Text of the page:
- 11-27.5mmm f3.5 to 5.6 lens; 15m waterpoof; 2m shockproof, Max 6,400 ISO, Hybrid AF System, 14.2-megapixel
Rugged cameras are all the rage now. The likes of the Go Pro Hero 3 Black Edition have made shooting video an adverse conditions easier and better than ever, but arguably there isn’t a similar camera for still photography where compacts dominate and professionals rely on bulky DSLR enclosures. The Nikon 1 AW1 could change all that as it’s the first ever waterproof interchangeable lens camera. It’s and impressive feat and one I got to spend a little time with this week.
The principal is Nikon has taken its Nikon 1 range camera tech and put it in a stronger and waterproof body. This isn’t just ‘slightly’ waterproof, either, as the Nikon AW1 is waterproof to an impressively deep 15 metres, which is deeper than all the waterproof compacts we’ve tested. It’s shockproof from a height of two metres, too, as well dustproof and freezeproof down to -10 degrees C.
Inside, it uses a 14.2-megapixel CX-format CMOS sensor that tops out at 6,400 ISO. Like all the Nikon 1 cameras, it has Nikon’s hybrid-AF system. It’s a system that’s proved very effective in the past, particularly for action shots where its continuous AF tracking makes it easier to keep moving subjects in focus. Indeed, with shooting speeds of up to 60fps (15fps with autofocus), the AW1’s speed ought to be perfect for action photography.
While the Nikon 1 AW1 supports standard NIKKOR 1 lenses, it has two specific lenses that are as rugged as the body. The standard kit (£749) comes with a 11-27.5mm f/3.5 to 5.6 lens, and there’s an optional 10mm f/2.8 prime lens available for £299 or for £949 as part of kit with the body and zoom lens. That makes this an expensive camera, but that’s no great surprise considering how rugged the camera is.
I was seriously impressed with the build quality of the Nikon 1 AW1, as you might expect considering its rugged credentials. This ruggedness does have some interesting, and potentially troubling implications, though. For example, the lens have O-rings to create a watertight seal against water ingress, but it means getting lenses off the camera takes some serious elbow grease. It’s hard not to ponder how well the seals will last through prolonged use, too, something we’ll be sure to test when it’s in for review.
The basic design, meanwhile, is very reminiscent of other Nikon 1 cameras, albeit slightly heavier and bulkier. And I mean slightly as this is still an impressively compact camera, which makes Nikon’s achievement all the more impressive. Handling is often a problem with cameras this size and the AW1 isn’t perfect, but a rubber thumb grip at the rear and a ‘lip’ at the front give you something to grab hold of. They should be enough, and it’s a reasonable trade-off for the size.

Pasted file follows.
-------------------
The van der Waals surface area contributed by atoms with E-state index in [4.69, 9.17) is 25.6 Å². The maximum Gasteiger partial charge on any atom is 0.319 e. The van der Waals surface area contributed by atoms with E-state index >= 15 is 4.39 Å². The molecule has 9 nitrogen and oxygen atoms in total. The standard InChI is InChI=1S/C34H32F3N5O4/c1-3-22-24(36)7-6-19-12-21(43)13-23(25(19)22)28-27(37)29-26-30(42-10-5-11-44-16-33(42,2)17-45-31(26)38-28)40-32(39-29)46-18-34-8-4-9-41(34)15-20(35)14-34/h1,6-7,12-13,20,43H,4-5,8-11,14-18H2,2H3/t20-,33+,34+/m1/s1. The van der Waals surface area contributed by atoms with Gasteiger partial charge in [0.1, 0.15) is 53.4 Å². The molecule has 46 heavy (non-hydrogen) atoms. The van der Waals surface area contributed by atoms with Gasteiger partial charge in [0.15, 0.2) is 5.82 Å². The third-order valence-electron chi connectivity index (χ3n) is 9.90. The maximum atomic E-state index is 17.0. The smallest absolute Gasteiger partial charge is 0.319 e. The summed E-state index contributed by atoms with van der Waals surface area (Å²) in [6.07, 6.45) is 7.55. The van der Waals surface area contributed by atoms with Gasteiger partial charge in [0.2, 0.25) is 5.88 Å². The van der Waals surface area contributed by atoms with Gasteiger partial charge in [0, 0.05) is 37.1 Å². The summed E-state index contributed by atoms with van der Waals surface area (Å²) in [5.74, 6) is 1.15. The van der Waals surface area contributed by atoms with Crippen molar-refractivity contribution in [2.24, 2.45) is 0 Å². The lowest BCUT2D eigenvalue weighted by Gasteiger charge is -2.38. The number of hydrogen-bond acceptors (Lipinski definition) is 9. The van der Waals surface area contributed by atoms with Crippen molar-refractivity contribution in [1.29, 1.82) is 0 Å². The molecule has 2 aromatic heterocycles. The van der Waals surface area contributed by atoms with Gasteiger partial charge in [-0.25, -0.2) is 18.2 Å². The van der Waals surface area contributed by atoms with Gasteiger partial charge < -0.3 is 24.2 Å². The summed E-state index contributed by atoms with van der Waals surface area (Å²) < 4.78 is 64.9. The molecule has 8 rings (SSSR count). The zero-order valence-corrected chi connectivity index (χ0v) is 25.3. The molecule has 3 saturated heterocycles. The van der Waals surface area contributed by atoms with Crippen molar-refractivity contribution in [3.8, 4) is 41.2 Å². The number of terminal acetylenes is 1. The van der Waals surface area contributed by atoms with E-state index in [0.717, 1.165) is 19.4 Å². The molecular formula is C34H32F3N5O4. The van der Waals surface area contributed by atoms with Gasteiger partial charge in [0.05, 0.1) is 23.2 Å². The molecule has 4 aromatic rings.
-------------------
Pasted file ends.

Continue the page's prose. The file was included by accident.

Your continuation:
As we’ve come to expect with modern cameras, the Nikon 1 AW1 has plenty of ‘extra’ non-camera features. This includes GPS, but also an electronic compass and a depth sensor. When underwater you get a depth reading and compass directions, both nice features to help you keep your bearings and ensure you don’t go too deep with your camera.
While the Nikon 1 AW1 is better suited to stills photography than the likes of the GoPro, that’s not to say Nikon doesn’t have half an eye on video, too. The Nikon 1 AW1 shoots a 1080p with phase-detection AF and you can take full resolution photos when recording, which is a fantastic feature to have when shooting underwater.
Overall, the Nikon 1 AW1 looks like a very promising camera. I normally roll my eyes when a company claims a ‘world first’ but for once it’s something actually worth shouting about. The only caveat at this point, or at least one of two, is whether the Nikon 1 sensor is up to the task in the kind of low light conditions it’s likely to face in murky seas. The other is the price, but then I don’t it’s too unreasonable given how rugged the Nikon 1 AW1 is.
Unlike other sites, we thoroughly test every product we review. We use industry standard tests in order to compare features properly. We’ll always tell you what we find. We never, ever accept money to review a product. Tell us what you think - send your emails to the Editor.